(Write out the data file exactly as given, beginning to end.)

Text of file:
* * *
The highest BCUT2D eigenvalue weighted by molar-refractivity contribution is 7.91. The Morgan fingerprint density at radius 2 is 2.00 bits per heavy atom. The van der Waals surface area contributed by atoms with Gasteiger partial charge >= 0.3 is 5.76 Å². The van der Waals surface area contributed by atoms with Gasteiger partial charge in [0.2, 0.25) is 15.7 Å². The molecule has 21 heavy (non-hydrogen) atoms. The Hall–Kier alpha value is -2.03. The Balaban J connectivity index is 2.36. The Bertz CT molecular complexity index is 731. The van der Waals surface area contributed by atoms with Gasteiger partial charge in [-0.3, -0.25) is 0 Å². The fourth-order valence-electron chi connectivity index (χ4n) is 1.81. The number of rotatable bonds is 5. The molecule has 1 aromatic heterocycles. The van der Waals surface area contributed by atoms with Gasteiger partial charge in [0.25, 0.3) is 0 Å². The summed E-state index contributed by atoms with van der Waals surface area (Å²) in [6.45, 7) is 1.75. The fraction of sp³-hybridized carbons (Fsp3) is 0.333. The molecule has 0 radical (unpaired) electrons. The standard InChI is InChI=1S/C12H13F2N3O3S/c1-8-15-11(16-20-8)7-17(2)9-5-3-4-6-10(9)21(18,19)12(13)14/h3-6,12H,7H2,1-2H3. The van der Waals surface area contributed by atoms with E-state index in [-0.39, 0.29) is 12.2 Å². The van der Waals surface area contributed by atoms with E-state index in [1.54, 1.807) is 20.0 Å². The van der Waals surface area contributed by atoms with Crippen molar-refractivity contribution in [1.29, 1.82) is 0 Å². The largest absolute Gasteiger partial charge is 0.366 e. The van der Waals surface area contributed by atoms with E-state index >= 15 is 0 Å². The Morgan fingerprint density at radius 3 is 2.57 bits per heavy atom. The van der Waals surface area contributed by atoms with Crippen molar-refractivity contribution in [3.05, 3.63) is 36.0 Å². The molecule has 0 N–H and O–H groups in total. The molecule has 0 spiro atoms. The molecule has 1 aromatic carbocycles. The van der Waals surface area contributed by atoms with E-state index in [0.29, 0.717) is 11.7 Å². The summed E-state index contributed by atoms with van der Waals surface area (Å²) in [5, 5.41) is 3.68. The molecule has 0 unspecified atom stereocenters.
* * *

The highest BCUT2D eigenvalue weighted by molar-refractivity contribution is 7.91. The Morgan fingerprint density at radius 2 is 2.00 bits per heavy atom. The van der Waals surface area contributed by atoms with Gasteiger partial charge >= 0.3 is 5.76 Å². The van der Waals surface area contributed by atoms with Gasteiger partial charge in [0.2, 0.25) is 15.7 Å². The molecule has 21 heavy (non-hydrogen) atoms. The Hall–Kier alpha value is -2.03. The Balaban J connectivity index is 2.36. The Bertz CT molecular complexity index is 731. The van der Waals surface area contributed by atoms with Gasteiger partial charge in [-0.3, -0.25) is 0 Å². The fourth-order valence-electron chi connectivity index (χ4n) is 1.81. The number of rotatable bonds is 5. The molecule has 1 aromatic heterocycles. The van der Waals surface area contributed by atoms with Gasteiger partial charge in [0.25, 0.3) is 0 Å². The summed E-state index contributed by atoms with van der Waals surface area (Å²) in [6.45, 7) is 1.75. The fraction of sp³-hybridized carbons (Fsp3) is 0.333. The molecule has 0 radical (unpaired) electrons. The standard InChI is InChI=1S/C12H13F2N3O3S/c1-8-15-11(16-20-8)7-17(2)9-5-3-4-6-10(9)21(18,19)12(13)14/h3-6,12H,7H2,1-2H3. The van der Waals surface area contributed by atoms with E-state index in [-0.39, 0.29) is 12.2 Å². The van der Waals surface area contributed by atoms with E-state index in [1.54, 1.807) is 20.0 Å². The van der Waals surface area contributed by atoms with Crippen molar-refractivity contribution in [1.29, 1.82) is 0 Å². The largest absolute Gasteiger partial charge is 0.366 e. The van der Waals surface area contributed by atoms with E-state index >= 15 is 0 Å². The Morgan fingerprint density at radius 3 is 2.57 bits per heavy atom. The van der Waals surface area contributed by atoms with Crippen molar-refractivity contribution in [3.05, 3.63) is 36.0 Å². The molecule has 0 N–H and O–H groups in total. The molecule has 0 spiro atoms. The molecule has 1 aromatic carbocycles. The van der Waals surface area contributed by atoms with E-state index in [0.29, 0.717) is 11.7 Å². The summed E-state index contributed by atoms with van der Waals surface area (Å²) in [5, 5.41) is 3.68. The molecule has 0 unspecified atom stereocenters.